When I returned to Middlebury, I resisted the temptation of falling into old habits: I had responsibilities, of course, but I wanted to be responsible for the moment, not the future.

Moving forward may mean a long run down a country road instead of rushing from activity to activity; time doesn’t stand still, but my time does. Instead of devoting countless hours to future plans, I try and turn this devotion to those around me. Instead of worrying about a murky future and trying to blast through the haze, I try to become comfortable with ambiguity.

With graduation approaching, I’m cognizant of the landmark events—graduations, new jobs, promotions—that will mark life’s progression. But if I’m always checking the seconds that go by and focusing on where I need to be next, I’ll forget to notice where I am.

Elizabeth Reed ’15 will graduate this spring as a sociology and anthropology major. She’ll let us know what she plans on doing next—on her own time.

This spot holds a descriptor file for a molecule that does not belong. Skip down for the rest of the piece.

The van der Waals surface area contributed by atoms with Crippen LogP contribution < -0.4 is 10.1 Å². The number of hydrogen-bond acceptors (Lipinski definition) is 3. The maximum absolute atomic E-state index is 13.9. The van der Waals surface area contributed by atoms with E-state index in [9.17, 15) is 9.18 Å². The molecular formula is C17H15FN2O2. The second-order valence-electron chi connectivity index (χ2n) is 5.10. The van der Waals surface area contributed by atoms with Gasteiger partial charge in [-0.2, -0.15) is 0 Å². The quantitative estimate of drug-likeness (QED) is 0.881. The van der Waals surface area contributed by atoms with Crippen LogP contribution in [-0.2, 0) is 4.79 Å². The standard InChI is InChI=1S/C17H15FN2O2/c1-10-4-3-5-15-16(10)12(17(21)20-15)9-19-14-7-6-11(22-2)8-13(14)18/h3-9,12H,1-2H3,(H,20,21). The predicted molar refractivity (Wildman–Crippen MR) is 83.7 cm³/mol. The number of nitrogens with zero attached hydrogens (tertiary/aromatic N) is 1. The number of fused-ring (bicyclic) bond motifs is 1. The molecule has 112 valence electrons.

Old Chapel: Looking Ahead

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As Ron Liebowitz enters the twilight of his presidency, we asked him to reflect on the new challenges that leaders in higher education can expect to face, while examining where these challenges came from and how they can be confronted.

What challenges will future leaders of colleges and universities face that presidents of the last decade either didn’t face or faced only in
limited ways?

At the risk of annoying a whole lot of people, I will start with the issues of cost and relevance. I tried out this issue as a topic of conversation with my faculty colleagues almost three years ago, and let’s just say it was not the most popular topic I ever introduced for collegial dialogue. And I can understand why. Yet it is something that the private institutions, especially, cannot afford to ignore, as the cost of such an education is now around $250,000 for the four-year BA degree.

This figure becomes even more astounding when one learns that the annual cost (room, board, and tuition) of around $60,000 represents only about 70 percent of the actual cost of that education per student. Annual gifts and earnings from the endowment provide what amounts to a hidden “scholarship” of more than $20,000 to even those who pay the full price.